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Jamaica grants license to Hong Kong-based energy company for major gas-fired project

KINGSTON, Jamaica - A Hong Kong-based company has been granted a license for what would be a major new power project in Jamaica, the Caribbean island's energy minister announced Tuesday. Phillip Paulwell said Energy World International is to supply 381 megawatts of natural gas-fired generating capacity for Jamaica's power grid. He called the project a "game changer" for the tropical country, which is almost entirely dependent on imported petroleum and diesel fuel.

Bright prospects? China's rooftop solar goal looks too ambitious

By Charlie Zhu and Swetha Gopinath (Reuters) - Beijing's goal of tripling solar power from small-scale operations such as rooftop panels looks overly ambitious, risking disappointment for investors who have bid up shares in Chinese solar panel makers in the past year. China has a target of installing 14.5 gigawatts (GW) of solar generating capacity this year - close to Finland's entire power capacity.

U.S. to pursue trade dispute over Chinese, Taiwanese solar imports

WASHINGTON (Reuters) - Imported solar energy products from China and Taiwan could harm the local solar industry, U.S. trade officials found on Friday, potentially opening the door to widening the duties on the products. The U.S. International Trade Commission's decision means the Commerce Department will continue with its investigation into whether the products are being sold in the United States below their fair value, or if their manufacturers receive inappropriate levels of subsidies, and suggest duties.

U.S. decision watched in row over solar imports from China, Taiwan

By Nichola Groom and Krista Hughes LOS ANGELES/WASHINGTON (Reuters) - American trade officials on Friday will take a first step on potentially extending import duties on Chinese solar energy products to also cover panels made with parts from Taiwan, in a case that could have a major impact on the fast-growing U.S. solar market.

U.S. decision watched in row over solar imports from China, Taiwan

By Nichola Groom and Krista Hughes LOS ANGELES/WASHINGTON (Reuters) - American trade officials on Friday will take a first step on potentially extending import duties on Chinese solar energy products to also cover panels made with parts from Taiwan, in a case that could have a major impact on the fast-growing U.S. solar market.

First wind farm in Mexico's Jalisco state begins operating

Mexico City, Feb 11 (EFE).- Officials have inaugurated the first wind farm in the western Mexican state of Jalisco, a facility built with funds invested by the Dragon company and Grupo Salinas, the Energy Secretariat said. The new wind farm is at an altitude of 2,500 meters (about 8,200 feet) above sea level, making it the highest facility of its kind in Latin America, Energy Secretary Pedro Joaquin Coldwell said.

First wind farm in Mexico's Jalisco state begins operating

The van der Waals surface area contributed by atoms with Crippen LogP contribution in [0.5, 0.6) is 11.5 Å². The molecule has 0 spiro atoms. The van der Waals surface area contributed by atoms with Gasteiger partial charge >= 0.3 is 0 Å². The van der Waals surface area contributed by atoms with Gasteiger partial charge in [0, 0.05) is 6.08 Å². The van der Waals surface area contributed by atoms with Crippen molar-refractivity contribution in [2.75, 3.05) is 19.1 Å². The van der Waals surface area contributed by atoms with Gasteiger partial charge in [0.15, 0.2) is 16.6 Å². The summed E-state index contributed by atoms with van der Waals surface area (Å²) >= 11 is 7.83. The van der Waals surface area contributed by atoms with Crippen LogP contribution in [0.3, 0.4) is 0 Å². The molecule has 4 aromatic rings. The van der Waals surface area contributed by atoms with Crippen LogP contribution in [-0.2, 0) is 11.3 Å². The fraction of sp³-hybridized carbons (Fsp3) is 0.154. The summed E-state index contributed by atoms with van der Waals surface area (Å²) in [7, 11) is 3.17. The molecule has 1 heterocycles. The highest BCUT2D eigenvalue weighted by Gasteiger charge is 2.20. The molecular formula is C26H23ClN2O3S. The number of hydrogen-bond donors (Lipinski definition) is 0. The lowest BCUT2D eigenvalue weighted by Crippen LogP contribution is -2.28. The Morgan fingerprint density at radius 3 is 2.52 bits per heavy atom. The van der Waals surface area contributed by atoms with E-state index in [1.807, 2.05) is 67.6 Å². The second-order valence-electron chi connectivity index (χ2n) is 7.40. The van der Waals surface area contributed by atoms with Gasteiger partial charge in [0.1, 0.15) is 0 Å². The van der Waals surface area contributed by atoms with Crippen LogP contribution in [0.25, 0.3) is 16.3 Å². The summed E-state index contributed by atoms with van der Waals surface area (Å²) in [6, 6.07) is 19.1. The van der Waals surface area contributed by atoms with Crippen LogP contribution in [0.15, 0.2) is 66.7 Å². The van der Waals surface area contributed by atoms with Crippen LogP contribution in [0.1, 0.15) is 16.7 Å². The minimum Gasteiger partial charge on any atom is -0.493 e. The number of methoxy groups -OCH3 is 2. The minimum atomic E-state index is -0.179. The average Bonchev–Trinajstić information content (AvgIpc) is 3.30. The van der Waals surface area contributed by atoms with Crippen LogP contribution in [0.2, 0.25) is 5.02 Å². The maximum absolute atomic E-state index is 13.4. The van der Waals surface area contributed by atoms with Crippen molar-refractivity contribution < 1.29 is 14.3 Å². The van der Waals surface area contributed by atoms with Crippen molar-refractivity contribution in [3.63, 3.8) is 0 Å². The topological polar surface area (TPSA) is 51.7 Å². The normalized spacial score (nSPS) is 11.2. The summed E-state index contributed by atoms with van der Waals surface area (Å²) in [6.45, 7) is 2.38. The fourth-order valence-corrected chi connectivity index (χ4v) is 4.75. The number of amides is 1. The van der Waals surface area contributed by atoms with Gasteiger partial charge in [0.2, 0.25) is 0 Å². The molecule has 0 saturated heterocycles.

Mexico City, Feb 11 (EFE).- Officials have inaugurated the first wind farm in the western Mexican state of Jalisco, a facility built with funds invested by the Dragon company and Grupo Salinas, the Energy Secretariat said. The new wind farm is at an altitude of 2,500 meters (about 8,200 feet) above sea level, making it the highest facility of its kind in Latin America, Energy Secretary Pedro Joaquin Coldwell said.

India warns U.S. about dumping investigation in solar trade spat

By Krista Hughes and Frank Jack Daniel WASHINGTON/NEW DELHI (Reuters) - The United States on Monday said it would take India to the World Trade Organization to gain a bigger foothold for U.S. manufacturers in its fast-growing solar products market, adding another irritant to an already strained relationship. The Obama administration said it was filing its second case at the WTO over the domestic content requirements in India's massive solar program, which aims to ease chronic energy shortages in Asia's third-largest economy.

NDP say exporting surplus electricity cost Ontario $1 billion in 2013

TORONTO - Poor planning by Ontario's Liberal government forced electricity ratepayers in the province to subsidize the sale of excess power to neighbouring jurisdictions at a cost of $1 billion in 2013, the New Democrats charged Monday. The government signed contracts for so much unneeded electricity that Ontario had to export the surplus, at a loss, to Manitoba, Quebec, New York, Michigan or Minnesota, adding $220 a year to the average household electricity bill, said NDP energy critic Peter Tabuns.

Xinhua Insight: End to China's solar edge in EU as tariff kicks in

NANCHANG, Dec. 5 (Xinhua) -- As the EU begins to impose punitive tariffs on Friday on a number of Chinese solar exports, the world's largest solar market, which once fueled China's wild solar expansion, is now behind the industry's slim-down.
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